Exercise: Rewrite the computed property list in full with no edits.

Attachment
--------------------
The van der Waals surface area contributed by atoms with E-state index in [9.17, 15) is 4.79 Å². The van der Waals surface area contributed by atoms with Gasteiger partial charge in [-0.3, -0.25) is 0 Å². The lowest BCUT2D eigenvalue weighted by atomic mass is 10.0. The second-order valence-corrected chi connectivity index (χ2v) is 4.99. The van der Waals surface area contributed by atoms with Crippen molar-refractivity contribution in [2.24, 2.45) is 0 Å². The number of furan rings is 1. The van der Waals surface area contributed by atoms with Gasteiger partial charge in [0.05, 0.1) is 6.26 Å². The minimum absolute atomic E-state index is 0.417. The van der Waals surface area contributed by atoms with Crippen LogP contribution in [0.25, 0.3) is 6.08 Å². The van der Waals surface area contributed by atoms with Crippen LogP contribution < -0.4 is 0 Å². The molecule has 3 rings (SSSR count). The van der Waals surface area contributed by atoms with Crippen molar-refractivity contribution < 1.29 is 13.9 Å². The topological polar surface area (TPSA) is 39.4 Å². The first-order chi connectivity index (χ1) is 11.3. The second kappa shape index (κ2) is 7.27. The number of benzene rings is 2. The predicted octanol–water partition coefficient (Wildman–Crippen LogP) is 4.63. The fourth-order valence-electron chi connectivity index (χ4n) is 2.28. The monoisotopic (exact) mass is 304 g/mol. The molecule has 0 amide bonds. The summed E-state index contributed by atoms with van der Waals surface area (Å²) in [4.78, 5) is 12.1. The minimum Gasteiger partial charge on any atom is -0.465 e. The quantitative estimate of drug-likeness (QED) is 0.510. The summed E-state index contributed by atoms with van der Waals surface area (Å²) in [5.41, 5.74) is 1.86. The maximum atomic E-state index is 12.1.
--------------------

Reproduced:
The van der Waals surface area contributed by atoms with E-state index in [9.17, 15) is 4.79 Å². The van der Waals surface area contributed by atoms with Gasteiger partial charge in [-0.3, -0.25) is 0 Å². The lowest BCUT2D eigenvalue weighted by atomic mass is 10.0. The second-order valence-corrected chi connectivity index (χ2v) is 4.99. The van der Waals surface area contributed by atoms with Crippen molar-refractivity contribution in [2.24, 2.45) is 0 Å². The number of furan rings is 1. The van der Waals surface area contributed by atoms with Gasteiger partial charge in [0.05, 0.1) is 6.26 Å². The minimum absolute atomic E-state index is 0.417. The van der Waals surface area contributed by atoms with Crippen LogP contribution in [0.25, 0.3) is 6.08 Å². The van der Waals surface area contributed by atoms with Crippen LogP contribution < -0.4 is 0 Å². The molecule has 3 rings (SSSR count). The van der Waals surface area contributed by atoms with Crippen molar-refractivity contribution < 1.29 is 13.9 Å². The topological polar surface area (TPSA) is 39.4 Å². The first-order chi connectivity index (χ1) is 11.3. The second kappa shape index (κ2) is 7.27. The number of benzene rings is 2. The predicted octanol–water partition coefficient (Wildman–Crippen LogP) is 4.63. The fourth-order valence-electron chi connectivity index (χ4n) is 2.28. The monoisotopic (exact) mass is 304 g/mol. The molecule has 0 amide bonds. The summed E-state index contributed by atoms with van der Waals surface area (Å²) in [4.78, 5) is 12.1. The minimum Gasteiger partial charge on any atom is -0.465 e. The quantitative estimate of drug-likeness (QED) is 0.510. The summed E-state index contributed by atoms with van der Waals surface area (Å²) in [5.41, 5.74) is 1.86. The maximum atomic E-state index is 12.1.